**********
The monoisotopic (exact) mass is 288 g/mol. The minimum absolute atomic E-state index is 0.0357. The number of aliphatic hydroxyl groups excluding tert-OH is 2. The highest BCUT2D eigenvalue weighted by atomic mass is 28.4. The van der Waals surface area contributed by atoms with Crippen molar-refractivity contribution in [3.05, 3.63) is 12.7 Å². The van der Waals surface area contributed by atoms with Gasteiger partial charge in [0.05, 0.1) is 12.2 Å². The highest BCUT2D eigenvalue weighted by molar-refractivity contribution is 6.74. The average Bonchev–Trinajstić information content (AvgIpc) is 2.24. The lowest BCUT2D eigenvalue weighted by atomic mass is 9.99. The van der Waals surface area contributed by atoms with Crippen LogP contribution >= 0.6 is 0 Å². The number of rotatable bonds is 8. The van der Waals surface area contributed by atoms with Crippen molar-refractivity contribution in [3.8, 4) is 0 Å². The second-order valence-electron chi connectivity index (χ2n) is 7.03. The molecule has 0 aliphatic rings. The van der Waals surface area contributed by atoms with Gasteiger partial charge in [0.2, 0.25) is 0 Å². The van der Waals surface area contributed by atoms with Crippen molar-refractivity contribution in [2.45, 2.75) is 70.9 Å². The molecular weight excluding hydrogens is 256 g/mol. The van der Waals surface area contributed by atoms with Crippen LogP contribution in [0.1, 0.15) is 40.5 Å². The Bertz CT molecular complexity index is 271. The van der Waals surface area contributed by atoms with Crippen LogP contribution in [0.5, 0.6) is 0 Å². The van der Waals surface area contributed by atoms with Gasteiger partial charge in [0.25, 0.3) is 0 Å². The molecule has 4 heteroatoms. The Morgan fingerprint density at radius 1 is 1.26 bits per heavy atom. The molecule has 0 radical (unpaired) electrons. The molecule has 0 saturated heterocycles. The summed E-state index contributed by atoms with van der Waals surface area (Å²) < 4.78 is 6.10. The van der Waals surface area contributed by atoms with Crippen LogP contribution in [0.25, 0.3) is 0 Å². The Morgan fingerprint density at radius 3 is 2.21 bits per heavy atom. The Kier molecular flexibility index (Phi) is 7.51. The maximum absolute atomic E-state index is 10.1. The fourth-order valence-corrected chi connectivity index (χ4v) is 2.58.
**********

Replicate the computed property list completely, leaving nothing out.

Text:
The monoisotopic (exact) mass is 288 g/mol. The minimum absolute atomic E-state index is 0.0357. The number of aliphatic hydroxyl groups excluding tert-OH is 2. The highest BCUT2D eigenvalue weighted by atomic mass is 28.4. The van der Waals surface area contributed by atoms with Crippen molar-refractivity contribution in [3.05, 3.63) is 12.7 Å². The van der Waals surface area contributed by atoms with Gasteiger partial charge in [0.05, 0.1) is 12.2 Å². The highest BCUT2D eigenvalue weighted by molar-refractivity contribution is 6.74. The average Bonchev–Trinajstić information content (AvgIpc) is 2.24. The lowest BCUT2D eigenvalue weighted by atomic mass is 9.99. The van der Waals surface area contributed by atoms with Crippen LogP contribution >= 0.6 is 0 Å². The number of rotatable bonds is 8. The van der Waals surface area contributed by atoms with Crippen molar-refractivity contribution in [3.8, 4) is 0 Å². The second-order valence-electron chi connectivity index (χ2n) is 7.03. The molecule has 0 aliphatic rings. The van der Waals surface area contributed by atoms with Gasteiger partial charge in [0.2, 0.25) is 0 Å². The van der Waals surface area contributed by atoms with Crippen molar-refractivity contribution in [2.45, 2.75) is 70.9 Å². The molecular weight excluding hydrogens is 256 g/mol. The van der Waals surface area contributed by atoms with Crippen LogP contribution in [0.1, 0.15) is 40.5 Å². The Bertz CT molecular complexity index is 271. The van der Waals surface area contributed by atoms with Crippen LogP contribution in [0.5, 0.6) is 0 Å². The van der Waals surface area contributed by atoms with Gasteiger partial charge in [0.25, 0.3) is 0 Å². The molecule has 4 heteroatoms. The Morgan fingerprint density at radius 1 is 1.26 bits per heavy atom. The molecule has 0 radical (unpaired) electrons. The molecule has 0 saturated heterocycles. The summed E-state index contributed by atoms with van der Waals surface area (Å²) < 4.78 is 6.10. The van der Waals surface area contributed by atoms with Crippen LogP contribution in [0.25, 0.3) is 0 Å². The Morgan fingerprint density at radius 3 is 2.21 bits per heavy atom. The Kier molecular flexibility index (Phi) is 7.51. The maximum absolute atomic E-state index is 10.1. The fourth-order valence-corrected chi connectivity index (χ4v) is 2.58.